Red and white tulips for St George’s Day
© Annie Eagle/Alamy Stock Phot
St George’s Day. Tulips on St George’s Day
These vibrant tulips are blooming in the right colours for St George’s Day, 23 April. The red and white of the St George’s Cross, England’s national flag, will be flying across the country today to mark the date its patron saint is said to have died in 303 CE. The history of the St George’s Cross goes way back to medieval times. Representations of St George himself bearing a red-on-white cross date to the late 1200s, when he was often depicted as a crusader knight. It is believed to have been used by English soldiers in the 1270s during the reign of Edward I, who is thought by some to be responsible for introducing it as the national emblem.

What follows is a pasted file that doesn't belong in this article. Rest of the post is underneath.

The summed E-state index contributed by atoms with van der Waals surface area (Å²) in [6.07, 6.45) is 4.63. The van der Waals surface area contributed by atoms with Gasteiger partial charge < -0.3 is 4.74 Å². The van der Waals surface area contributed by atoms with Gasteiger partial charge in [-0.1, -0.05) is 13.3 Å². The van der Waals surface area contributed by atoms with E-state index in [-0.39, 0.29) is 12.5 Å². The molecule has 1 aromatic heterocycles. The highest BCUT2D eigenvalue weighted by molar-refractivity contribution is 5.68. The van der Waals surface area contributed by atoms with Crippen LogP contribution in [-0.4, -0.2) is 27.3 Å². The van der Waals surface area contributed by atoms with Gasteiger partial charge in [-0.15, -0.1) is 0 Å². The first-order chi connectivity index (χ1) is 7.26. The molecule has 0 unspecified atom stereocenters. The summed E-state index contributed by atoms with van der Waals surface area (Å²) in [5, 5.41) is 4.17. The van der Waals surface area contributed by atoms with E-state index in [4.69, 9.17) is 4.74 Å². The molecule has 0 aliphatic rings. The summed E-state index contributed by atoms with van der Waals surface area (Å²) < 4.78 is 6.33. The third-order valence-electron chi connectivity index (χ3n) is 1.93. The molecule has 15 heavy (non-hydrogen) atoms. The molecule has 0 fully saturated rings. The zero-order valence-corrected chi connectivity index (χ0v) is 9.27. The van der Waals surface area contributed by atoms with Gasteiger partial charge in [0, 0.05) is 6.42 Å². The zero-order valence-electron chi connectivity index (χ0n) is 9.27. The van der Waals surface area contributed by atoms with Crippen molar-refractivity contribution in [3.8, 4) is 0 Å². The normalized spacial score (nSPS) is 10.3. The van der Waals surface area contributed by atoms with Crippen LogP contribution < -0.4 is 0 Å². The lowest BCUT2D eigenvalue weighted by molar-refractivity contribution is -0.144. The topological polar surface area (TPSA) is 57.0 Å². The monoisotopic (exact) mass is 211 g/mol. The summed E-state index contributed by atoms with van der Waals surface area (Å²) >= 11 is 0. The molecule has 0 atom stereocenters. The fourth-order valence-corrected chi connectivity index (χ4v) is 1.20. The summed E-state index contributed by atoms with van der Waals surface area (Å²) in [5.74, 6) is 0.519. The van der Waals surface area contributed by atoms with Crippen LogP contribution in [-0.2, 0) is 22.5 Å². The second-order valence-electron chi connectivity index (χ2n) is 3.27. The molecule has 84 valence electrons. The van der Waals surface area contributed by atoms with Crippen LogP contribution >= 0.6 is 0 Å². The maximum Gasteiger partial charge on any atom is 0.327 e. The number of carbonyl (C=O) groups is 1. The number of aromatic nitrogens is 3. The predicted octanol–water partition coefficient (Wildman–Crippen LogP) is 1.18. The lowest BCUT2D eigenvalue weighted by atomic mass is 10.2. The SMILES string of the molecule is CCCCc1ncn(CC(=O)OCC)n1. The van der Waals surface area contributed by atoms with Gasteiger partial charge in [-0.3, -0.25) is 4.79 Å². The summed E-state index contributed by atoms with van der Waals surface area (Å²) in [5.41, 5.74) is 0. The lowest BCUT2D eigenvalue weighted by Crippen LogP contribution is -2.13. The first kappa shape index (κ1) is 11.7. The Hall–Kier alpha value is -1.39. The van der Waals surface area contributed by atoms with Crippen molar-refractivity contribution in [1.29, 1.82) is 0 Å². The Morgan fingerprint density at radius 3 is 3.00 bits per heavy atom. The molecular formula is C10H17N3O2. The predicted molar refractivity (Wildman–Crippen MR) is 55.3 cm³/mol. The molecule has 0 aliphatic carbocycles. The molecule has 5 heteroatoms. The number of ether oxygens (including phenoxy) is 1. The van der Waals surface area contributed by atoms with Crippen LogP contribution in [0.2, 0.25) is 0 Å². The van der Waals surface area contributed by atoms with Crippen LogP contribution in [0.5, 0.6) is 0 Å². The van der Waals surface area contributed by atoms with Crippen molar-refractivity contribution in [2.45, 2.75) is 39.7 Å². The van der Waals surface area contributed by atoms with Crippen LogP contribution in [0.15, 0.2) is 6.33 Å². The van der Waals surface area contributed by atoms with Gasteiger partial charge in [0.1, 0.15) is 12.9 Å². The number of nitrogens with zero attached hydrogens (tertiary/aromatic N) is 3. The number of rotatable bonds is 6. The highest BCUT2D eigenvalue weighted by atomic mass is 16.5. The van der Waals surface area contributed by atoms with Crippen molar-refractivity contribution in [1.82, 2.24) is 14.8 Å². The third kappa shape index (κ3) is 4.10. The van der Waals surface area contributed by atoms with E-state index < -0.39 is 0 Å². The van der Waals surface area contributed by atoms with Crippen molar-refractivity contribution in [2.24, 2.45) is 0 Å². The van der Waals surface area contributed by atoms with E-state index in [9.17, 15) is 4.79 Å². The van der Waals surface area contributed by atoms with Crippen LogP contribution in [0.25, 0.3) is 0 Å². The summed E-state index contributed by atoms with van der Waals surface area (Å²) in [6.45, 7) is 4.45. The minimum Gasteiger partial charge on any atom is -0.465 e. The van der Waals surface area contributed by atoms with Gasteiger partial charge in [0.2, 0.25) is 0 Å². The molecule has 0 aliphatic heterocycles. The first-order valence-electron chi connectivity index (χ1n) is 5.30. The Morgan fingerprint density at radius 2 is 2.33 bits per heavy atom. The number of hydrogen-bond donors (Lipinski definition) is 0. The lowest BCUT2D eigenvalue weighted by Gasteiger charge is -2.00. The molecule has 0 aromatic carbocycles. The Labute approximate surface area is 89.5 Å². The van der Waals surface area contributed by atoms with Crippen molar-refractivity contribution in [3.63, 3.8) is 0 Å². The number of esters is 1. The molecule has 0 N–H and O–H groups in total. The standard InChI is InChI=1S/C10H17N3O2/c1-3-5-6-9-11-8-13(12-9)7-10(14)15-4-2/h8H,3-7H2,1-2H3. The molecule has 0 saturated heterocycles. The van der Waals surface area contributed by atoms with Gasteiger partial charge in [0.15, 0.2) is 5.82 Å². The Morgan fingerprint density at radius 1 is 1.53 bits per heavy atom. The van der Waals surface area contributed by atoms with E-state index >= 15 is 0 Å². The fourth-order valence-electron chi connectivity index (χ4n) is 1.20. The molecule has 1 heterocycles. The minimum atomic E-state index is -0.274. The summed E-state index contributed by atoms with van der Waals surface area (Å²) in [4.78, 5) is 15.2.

Little is known for definite about St George himself. He was not English, he is thought to have been born Cappadocia, Turkey around 270 AD, and was a soldier in the Roman emperor who was executed as part of the persecution of Christians under Emperor Diocletian. That famous story about him slaying a dragon was a much later addition centuries after his death, popularised in the late 13th Century. But let's not let facts get in the way of a good story.